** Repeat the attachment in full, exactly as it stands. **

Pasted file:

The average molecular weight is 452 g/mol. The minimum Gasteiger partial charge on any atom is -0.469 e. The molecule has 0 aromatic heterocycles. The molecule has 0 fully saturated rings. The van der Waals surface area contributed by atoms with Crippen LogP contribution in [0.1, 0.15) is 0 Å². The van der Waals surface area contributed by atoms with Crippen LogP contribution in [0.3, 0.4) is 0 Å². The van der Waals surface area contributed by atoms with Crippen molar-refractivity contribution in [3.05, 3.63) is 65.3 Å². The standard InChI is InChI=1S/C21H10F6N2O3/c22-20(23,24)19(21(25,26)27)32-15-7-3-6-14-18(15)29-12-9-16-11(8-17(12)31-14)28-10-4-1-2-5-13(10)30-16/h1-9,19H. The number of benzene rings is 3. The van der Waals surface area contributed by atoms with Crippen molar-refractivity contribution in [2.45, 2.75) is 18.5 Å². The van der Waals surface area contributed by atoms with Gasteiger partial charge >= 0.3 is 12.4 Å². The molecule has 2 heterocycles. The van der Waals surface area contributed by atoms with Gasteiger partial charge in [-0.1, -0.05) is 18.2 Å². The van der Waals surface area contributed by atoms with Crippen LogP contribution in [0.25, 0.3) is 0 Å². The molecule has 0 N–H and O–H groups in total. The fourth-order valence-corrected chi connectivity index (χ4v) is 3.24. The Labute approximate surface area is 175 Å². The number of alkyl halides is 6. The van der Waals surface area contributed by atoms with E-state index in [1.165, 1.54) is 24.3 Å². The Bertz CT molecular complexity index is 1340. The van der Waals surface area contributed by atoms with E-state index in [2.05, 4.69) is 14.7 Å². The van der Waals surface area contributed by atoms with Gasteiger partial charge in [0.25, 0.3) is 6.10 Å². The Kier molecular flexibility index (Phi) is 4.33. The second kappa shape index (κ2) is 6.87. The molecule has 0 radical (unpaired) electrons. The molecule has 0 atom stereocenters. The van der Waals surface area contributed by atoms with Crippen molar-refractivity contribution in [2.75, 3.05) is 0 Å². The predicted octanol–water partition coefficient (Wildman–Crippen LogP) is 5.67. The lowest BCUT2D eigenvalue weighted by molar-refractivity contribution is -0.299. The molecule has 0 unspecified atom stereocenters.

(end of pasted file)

The average molecular weight is 452 g/mol. The minimum Gasteiger partial charge on any atom is -0.469 e. The molecule has 0 aromatic heterocycles. The molecule has 0 fully saturated rings. The van der Waals surface area contributed by atoms with Crippen LogP contribution in [0.1, 0.15) is 0 Å². The van der Waals surface area contributed by atoms with Crippen LogP contribution in [0.3, 0.4) is 0 Å². The van der Waals surface area contributed by atoms with Crippen molar-refractivity contribution in [3.05, 3.63) is 65.3 Å². The standard InChI is InChI=1S/C21H10F6N2O3/c22-20(23,24)19(21(25,26)27)32-15-7-3-6-14-18(15)29-12-9-16-11(8-17(12)31-14)28-10-4-1-2-5-13(10)30-16/h1-9,19H. The number of benzene rings is 3. The van der Waals surface area contributed by atoms with Crippen molar-refractivity contribution in [2.45, 2.75) is 18.5 Å². The van der Waals surface area contributed by atoms with Gasteiger partial charge >= 0.3 is 12.4 Å². The molecule has 2 heterocycles. The van der Waals surface area contributed by atoms with Gasteiger partial charge in [-0.1, -0.05) is 18.2 Å². The van der Waals surface area contributed by atoms with Crippen LogP contribution in [0.25, 0.3) is 0 Å². The molecule has 0 N–H and O–H groups in total. The fourth-order valence-corrected chi connectivity index (χ4v) is 3.24. The Labute approximate surface area is 175 Å². The number of alkyl halides is 6. The van der Waals surface area contributed by atoms with E-state index in [1.165, 1.54) is 24.3 Å². The Bertz CT molecular complexity index is 1340. The van der Waals surface area contributed by atoms with E-state index in [2.05, 4.69) is 14.7 Å². The van der Waals surface area contributed by atoms with Gasteiger partial charge in [0.25, 0.3) is 6.10 Å². The Kier molecular flexibility index (Phi) is 4.33. The second kappa shape index (κ2) is 6.87. The molecule has 0 radical (unpaired) electrons. The molecule has 0 atom stereocenters. The van der Waals surface area contributed by atoms with Crippen molar-refractivity contribution in [2.75, 3.05) is 0 Å². The predicted octanol–water partition coefficient (Wildman–Crippen LogP) is 5.67. The lowest BCUT2D eigenvalue weighted by molar-refractivity contribution is -0.299. The molecule has 0 unspecified atom stereocenters.